For tips configuring PMU firmware builds in PetaLinux see PetaLinux Yocto Tips.

  1. Open Vitis
  2. Create a new application with File->New→Application Project...:
    1. Enter project name and click on Next. Eg: pmufw
    2. Select platform as "zcu102" from "Create a new platform from hardware (XSA)" tab options. Click on Next
    3. Now select the domain option as below and click on next
      1. CPU: psu_pmu_0
      2. OS: standalone
      3. Language: C
    4. Select "ZynqMP PMU Firmware" template from Templates list and click on Finish.
    5. After this, PMU project will be created. Right click on the project and select "Build Project" to build PMU Firmware.
  3. Connect to the local board and test the connection. You should see a pop up showing that the connection was established successfully.
  4. Connect to the COM port on the terminal to view the UART prints.


    PMUFW uses psu_uart_0 as default STDOUT. This can be changed to other UARTs using the "Modify BSP Settings" dialogue.  To enable debug prints from PMUFW, add DEBUG_MODE and/or XPFW_DEBUG_DETAILED to the defined symbols list in build settings dialog.

    Additionally, Xilinx tools default to loading PMUFW from CBR in which case any early/init prints will not be seen.  See Using FSBL to load PMUFW for more details.

    Attention: When PMUFW logging is enabled, power management for the logging UART port will be disabled. Because of that, some system-wide power management operations will also be affected (e.g. suspend/resume operations may not work properly.) Therefore, PMUFW logging should be enabled only when necessary.

  5. On XSCT Console, Connect to the board and Run the PMU firmware.
  6. View the PMU firmware prints on the Terminal console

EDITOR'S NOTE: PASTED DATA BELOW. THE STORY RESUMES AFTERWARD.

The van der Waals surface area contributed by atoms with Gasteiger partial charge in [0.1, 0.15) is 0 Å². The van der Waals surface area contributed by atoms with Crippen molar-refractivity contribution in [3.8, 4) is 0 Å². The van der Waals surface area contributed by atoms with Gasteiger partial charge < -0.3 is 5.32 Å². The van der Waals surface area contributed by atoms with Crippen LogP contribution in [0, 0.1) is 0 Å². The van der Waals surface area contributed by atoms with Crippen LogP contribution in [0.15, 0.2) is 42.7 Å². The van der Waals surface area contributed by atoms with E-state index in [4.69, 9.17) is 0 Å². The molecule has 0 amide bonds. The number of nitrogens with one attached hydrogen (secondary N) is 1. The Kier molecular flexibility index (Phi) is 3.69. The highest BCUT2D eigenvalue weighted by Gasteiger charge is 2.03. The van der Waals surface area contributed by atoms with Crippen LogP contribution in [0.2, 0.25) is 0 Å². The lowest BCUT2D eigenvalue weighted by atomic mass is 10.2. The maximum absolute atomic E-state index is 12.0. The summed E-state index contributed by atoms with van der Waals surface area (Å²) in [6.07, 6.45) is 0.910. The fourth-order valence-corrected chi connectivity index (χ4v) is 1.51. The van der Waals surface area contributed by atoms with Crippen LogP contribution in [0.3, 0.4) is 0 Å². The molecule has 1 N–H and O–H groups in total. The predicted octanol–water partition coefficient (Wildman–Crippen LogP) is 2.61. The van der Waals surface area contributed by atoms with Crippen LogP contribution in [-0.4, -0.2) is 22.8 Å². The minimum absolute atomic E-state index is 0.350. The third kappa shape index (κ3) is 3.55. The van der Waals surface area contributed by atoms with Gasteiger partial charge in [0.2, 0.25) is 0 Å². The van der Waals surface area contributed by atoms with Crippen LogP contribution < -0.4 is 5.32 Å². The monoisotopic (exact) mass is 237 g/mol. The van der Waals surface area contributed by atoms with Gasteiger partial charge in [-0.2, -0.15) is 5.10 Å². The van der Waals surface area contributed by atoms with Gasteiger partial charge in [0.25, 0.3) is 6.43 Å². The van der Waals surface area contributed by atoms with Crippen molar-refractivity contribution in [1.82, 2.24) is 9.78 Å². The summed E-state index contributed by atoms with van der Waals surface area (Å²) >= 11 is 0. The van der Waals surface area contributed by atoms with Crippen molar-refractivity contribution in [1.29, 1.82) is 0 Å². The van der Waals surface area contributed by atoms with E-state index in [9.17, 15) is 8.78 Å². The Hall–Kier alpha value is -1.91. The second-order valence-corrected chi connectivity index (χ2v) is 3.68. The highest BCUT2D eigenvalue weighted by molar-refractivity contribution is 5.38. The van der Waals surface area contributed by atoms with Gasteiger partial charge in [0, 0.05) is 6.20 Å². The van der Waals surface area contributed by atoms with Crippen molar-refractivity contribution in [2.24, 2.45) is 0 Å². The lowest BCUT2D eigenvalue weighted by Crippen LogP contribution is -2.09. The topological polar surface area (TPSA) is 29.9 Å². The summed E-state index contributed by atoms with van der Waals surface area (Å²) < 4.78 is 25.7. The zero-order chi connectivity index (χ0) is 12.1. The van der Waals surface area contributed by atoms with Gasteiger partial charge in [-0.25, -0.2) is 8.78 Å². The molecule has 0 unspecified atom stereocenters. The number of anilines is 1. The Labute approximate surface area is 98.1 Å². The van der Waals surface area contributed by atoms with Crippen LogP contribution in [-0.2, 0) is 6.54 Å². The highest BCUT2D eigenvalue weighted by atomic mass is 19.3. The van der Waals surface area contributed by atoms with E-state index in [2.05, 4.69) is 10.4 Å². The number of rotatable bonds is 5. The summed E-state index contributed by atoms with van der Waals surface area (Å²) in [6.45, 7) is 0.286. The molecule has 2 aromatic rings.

Debugging PMU FW using Vitis


PMU FW will be built with -Os and LTO optimizations by default.

If the user need to disable the optimization (for debugging), two things need to be done:
Since removing optimization results in increase of code size and can result in not being able to build PMU FW, some of the features that the user don’t use, need to be disabled by removing build flags from project settings. And to further disable some features, it can be disabled in xpfw_config.h file of PMU FW
To disable/modify Optimizations, below changes need to be done:
PMU FW application: In "Miscellaneous" section, need to remove/modify highlighted options below:


Adding a Custom Module

Creating a New Module

Each set of user defined routines performing a specific functionality should be designed to be a module in PMUFW. These files should be self contained and can use APIs from xpfw_core.h to call in FW routines. Each module should support the following interfaces:
1. Config Handler : Called during Init.
2. Event Handler: When a registered event is triggered
3. IPI Handler: When an IPI Message arrives with the registered IPI ID
To create a module, in the user_startup routine:
Code Block
PmModPtr = XPfw_CoreCreateMod();
(void)XPfw_CoreSetCfgHandler(PmModPtr, PmCfgInit);
(void)XPfw_CoreSetEventHandler(PmModPtr, PmEventHandler);
(void)XPfw_CoreSetIpiHandler(PmModPtr, PmIpiHandler,0U)

Adding a Task to Scheduler

Tasks are functions which take void args and return void. Currently PMU Firmware has no way to check that the task returns in a pre-determined time, so this needs to be ensured by the task design. Let us consider a task which prints out a message:
Code Block
void TaskPrintMsg(void)
    xil_printf("Task has been triggered\r\n");
If we want to schedule the above task to occur every 500ms, the following code can be used:
Code Block
Status = XPfw_CoreScheduleTask(TaskModPtr, 500U, TaskPrintMsg);
if(XST_SUCCESS == Status) {
    xil_printf("Task has been added successfully !\r\n");
else {
    xil_printf(Ërror: Failed to add Task.!\r\n");